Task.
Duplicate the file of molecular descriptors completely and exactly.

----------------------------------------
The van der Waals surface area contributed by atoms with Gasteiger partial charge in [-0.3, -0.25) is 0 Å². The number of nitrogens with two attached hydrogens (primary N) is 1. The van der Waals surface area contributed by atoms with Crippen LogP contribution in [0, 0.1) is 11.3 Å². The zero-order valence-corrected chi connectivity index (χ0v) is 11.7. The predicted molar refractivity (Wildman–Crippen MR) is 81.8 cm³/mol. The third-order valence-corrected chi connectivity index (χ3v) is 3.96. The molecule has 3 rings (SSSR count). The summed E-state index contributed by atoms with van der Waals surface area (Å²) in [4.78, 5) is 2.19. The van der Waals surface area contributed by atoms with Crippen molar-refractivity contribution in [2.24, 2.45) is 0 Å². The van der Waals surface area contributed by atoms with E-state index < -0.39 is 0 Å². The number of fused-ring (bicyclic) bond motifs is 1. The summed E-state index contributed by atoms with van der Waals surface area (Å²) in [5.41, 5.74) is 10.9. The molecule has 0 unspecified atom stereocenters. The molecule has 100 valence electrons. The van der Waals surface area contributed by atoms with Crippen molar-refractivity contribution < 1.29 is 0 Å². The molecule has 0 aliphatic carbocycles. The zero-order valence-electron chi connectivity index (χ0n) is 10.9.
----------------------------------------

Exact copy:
The van der Waals surface area contributed by atoms with Gasteiger partial charge in [-0.3, -0.25) is 0 Å². The number of nitrogens with two attached hydrogens (primary N) is 1. The van der Waals surface area contributed by atoms with Crippen LogP contribution in [0, 0.1) is 11.3 Å². The zero-order valence-corrected chi connectivity index (χ0v) is 11.7. The predicted molar refractivity (Wildman–Crippen MR) is 81.8 cm³/mol. The third-order valence-corrected chi connectivity index (χ3v) is 3.96. The molecule has 3 rings (SSSR count). The summed E-state index contributed by atoms with van der Waals surface area (Å²) in [4.78, 5) is 2.19. The van der Waals surface area contributed by atoms with Crippen molar-refractivity contribution in [2.24, 2.45) is 0 Å². The van der Waals surface area contributed by atoms with E-state index < -0.39 is 0 Å². The number of fused-ring (bicyclic) bond motifs is 1. The summed E-state index contributed by atoms with van der Waals surface area (Å²) in [5.41, 5.74) is 10.9. The molecule has 0 unspecified atom stereocenters. The molecule has 100 valence electrons. The van der Waals surface area contributed by atoms with Crippen molar-refractivity contribution < 1.29 is 0 Å². The molecule has 0 aliphatic carbocycles. The zero-order valence-electron chi connectivity index (χ0n) is 10.9.